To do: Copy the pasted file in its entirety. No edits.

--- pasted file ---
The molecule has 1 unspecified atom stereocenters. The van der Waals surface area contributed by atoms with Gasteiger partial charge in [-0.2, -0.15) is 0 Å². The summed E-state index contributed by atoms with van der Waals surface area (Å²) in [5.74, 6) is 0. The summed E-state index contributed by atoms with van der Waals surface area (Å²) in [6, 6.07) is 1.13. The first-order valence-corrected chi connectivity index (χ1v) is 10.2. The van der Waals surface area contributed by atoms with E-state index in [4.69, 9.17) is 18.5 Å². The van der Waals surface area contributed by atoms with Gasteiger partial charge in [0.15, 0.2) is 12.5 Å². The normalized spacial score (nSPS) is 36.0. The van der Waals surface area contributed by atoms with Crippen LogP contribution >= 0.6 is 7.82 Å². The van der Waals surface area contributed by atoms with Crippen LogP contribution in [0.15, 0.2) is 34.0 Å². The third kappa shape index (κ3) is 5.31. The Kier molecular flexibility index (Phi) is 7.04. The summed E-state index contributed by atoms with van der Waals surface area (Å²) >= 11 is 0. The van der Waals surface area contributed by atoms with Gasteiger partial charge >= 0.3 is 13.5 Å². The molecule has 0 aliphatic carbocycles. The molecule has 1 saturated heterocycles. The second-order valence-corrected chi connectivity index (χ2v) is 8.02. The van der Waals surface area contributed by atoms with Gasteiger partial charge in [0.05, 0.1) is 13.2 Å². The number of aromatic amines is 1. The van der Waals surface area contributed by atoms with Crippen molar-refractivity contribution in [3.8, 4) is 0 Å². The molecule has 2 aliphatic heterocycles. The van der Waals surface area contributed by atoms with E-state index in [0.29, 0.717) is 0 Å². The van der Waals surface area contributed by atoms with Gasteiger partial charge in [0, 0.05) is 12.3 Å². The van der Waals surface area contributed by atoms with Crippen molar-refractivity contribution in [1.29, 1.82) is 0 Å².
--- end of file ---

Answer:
The molecule has 1 unspecified atom stereocenters. The van der Waals surface area contributed by atoms with Gasteiger partial charge in [-0.2, -0.15) is 0 Å². The summed E-state index contributed by atoms with van der Waals surface area (Å²) in [5.74, 6) is 0. The summed E-state index contributed by atoms with van der Waals surface area (Å²) in [6, 6.07) is 1.13. The first-order valence-corrected chi connectivity index (χ1v) is 10.2. The van der Waals surface area contributed by atoms with E-state index in [4.69, 9.17) is 18.5 Å². The van der Waals surface area contributed by atoms with Gasteiger partial charge in [0.15, 0.2) is 12.5 Å². The normalized spacial score (nSPS) is 36.0. The van der Waals surface area contributed by atoms with Crippen LogP contribution >= 0.6 is 7.82 Å². The van der Waals surface area contributed by atoms with Crippen LogP contribution in [0.15, 0.2) is 34.0 Å². The third kappa shape index (κ3) is 5.31. The Kier molecular flexibility index (Phi) is 7.04. The summed E-state index contributed by atoms with van der Waals surface area (Å²) >= 11 is 0. The van der Waals surface area contributed by atoms with Gasteiger partial charge >= 0.3 is 13.5 Å². The molecule has 0 aliphatic carbocycles. The molecule has 1 saturated heterocycles. The second-order valence-corrected chi connectivity index (χ2v) is 8.02. The van der Waals surface area contributed by atoms with Gasteiger partial charge in [0.05, 0.1) is 13.2 Å². The number of aromatic amines is 1. The van der Waals surface area contributed by atoms with Crippen molar-refractivity contribution in [3.8, 4) is 0 Å². The molecule has 2 aliphatic heterocycles. The van der Waals surface area contributed by atoms with E-state index in [0.29, 0.717) is 0 Å². The van der Waals surface area contributed by atoms with Gasteiger partial charge in [0, 0.05) is 12.3 Å². The van der Waals surface area contributed by atoms with Crippen molar-refractivity contribution in [1.29, 1.82) is 0 Å².